When you boot up your Apple Macbook, Macbook Pro, Mac Pro, or iMac with one of the Mac OS X operating systems installed all you see is a grayish white screen with the Apple logo and a spinning progress icon. Sometimes this screen stays a few seconds, other times it seems to take forever for Mac OSX to load up.


So what is the purpose of this loading screen and why does it take so long?


When Apple designed the OS X operating systems they wanted to have a clean, sleek user experience. A boot sequence, while fascinating, isn’t very visually appealing to most users and to most users is just a jumble of text and code in black and white. So in essence the loading screen for the mac operating system is like a digital curtain hiding the boot sequence and loading system files text lines from view. 


But if you need to troubleshoot your Mac because it isn’t moving beyond the grayish-white start up screen yet no other error symbol appears, seeing the actual boot up process can help you identify errors or where your Apple is getting “stuck” in the boot up sequence process. In some cases the computer won’t boot up at all and that is where seeing the text of the boot process is helpful. And even if you are just curious to see behind the Apple logo and learn about how your Mac launches from off to OS X desktop  in under a minute, well you can do that too.

Apple Macbook ProsCredit: By Benjamin Nagel (originally posted to Flickr as MacBook Pros) [CC-BY-SA-2.0 (www.creativecommons.org/licenses/by-sa/2.0)], via Wikimedia Commons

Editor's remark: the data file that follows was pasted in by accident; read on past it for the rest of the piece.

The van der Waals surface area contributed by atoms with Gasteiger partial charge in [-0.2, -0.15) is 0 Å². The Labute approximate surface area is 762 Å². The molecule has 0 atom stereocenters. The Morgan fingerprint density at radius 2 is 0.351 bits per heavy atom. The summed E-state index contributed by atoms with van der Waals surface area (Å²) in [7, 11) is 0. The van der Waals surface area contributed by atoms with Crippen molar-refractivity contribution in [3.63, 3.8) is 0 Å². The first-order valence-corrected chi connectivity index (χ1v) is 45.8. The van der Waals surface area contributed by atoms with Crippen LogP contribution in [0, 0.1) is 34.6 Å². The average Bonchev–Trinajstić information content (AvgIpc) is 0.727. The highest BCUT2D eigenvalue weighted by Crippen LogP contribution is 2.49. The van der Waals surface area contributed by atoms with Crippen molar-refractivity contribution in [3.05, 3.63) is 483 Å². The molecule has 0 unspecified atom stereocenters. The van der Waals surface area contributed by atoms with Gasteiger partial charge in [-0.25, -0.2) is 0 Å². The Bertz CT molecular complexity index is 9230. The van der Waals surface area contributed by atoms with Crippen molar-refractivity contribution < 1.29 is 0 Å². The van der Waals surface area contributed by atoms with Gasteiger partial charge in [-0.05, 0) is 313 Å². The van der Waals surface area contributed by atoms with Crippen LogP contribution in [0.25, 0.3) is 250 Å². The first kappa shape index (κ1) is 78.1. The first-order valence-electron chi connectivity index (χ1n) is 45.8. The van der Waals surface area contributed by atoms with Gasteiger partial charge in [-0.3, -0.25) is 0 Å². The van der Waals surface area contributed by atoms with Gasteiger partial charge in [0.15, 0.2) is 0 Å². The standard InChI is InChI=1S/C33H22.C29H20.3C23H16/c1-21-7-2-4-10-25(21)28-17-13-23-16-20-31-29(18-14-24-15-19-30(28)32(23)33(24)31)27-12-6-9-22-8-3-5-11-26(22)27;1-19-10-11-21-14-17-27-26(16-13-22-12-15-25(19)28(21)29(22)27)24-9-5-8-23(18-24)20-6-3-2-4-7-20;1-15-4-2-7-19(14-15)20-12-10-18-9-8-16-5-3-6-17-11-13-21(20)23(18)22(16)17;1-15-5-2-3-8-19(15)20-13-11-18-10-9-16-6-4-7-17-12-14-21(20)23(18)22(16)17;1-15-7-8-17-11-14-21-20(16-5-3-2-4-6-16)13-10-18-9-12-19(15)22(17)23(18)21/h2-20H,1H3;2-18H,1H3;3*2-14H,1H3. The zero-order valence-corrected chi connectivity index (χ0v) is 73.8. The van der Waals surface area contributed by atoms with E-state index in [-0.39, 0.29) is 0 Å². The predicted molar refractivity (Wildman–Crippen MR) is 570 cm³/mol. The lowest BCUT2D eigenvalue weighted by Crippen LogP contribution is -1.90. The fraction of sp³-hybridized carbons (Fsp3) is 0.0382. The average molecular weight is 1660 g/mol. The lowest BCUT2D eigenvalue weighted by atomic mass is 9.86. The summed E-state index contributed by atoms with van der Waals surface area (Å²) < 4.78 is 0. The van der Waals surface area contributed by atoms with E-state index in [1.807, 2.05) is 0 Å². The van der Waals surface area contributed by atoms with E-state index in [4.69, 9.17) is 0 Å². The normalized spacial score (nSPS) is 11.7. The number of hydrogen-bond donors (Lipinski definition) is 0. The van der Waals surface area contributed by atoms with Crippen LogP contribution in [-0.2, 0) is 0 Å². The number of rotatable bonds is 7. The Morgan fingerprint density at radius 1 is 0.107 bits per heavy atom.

Turn off the Mac if it is running. Next you’ll want to locate the “V” key and the “Command” keys on the keyboard. The “Command” key on most models says command and has a small symbol on it. Some models have an Apple logo on the command key. If you are using a non-Apple keyboard this will be the “Windows” key.


Press the power button on your Mac and as soon as you hear the start up tone press and release both the “V” and “Command” keys at the same time. You may need to attempt this multiple times to get it to work properly. If this method doesn’t work, restart and try to press both keys at the same time right before the start up tone. What this will do is change the screen view over to what Apple calls “Verbose Mode.”


If done properly the grayish-white screen will disappear and be replaced with a black screen with small white text moving quickly at times. This is showing the Mac’s boot up process and may reveal any boot up problems. For example if the system hangs, or becomes stuck on a line of text in the boot sequence this may be your problem. Sometimes the line is easy to decipher if it has words like “disc error” or “hard drive” it is a problem with the hard drive. If you see things like “Bluetooth” it is the bluetooth and so forth. You can also use the internet to type in part or all of the last line of text that appears on screen. But be patient, sometimes it can appear to be stuck but is really just a slow boot up. 


Some additional things to consider. If the Mac flashes a small folder icon with a question mark inside of it on the grayish screen this is a sure sign of a hard drive failure. Also if when you start the Mac you do not hear the start up tone this is a sign of possible logic board failure. Remember, if your Mac is still covered under Apple Care you can simply take it to the nearest Apple store for troubleshooting and repairs.

Example of Mac starting up in Verbose Mode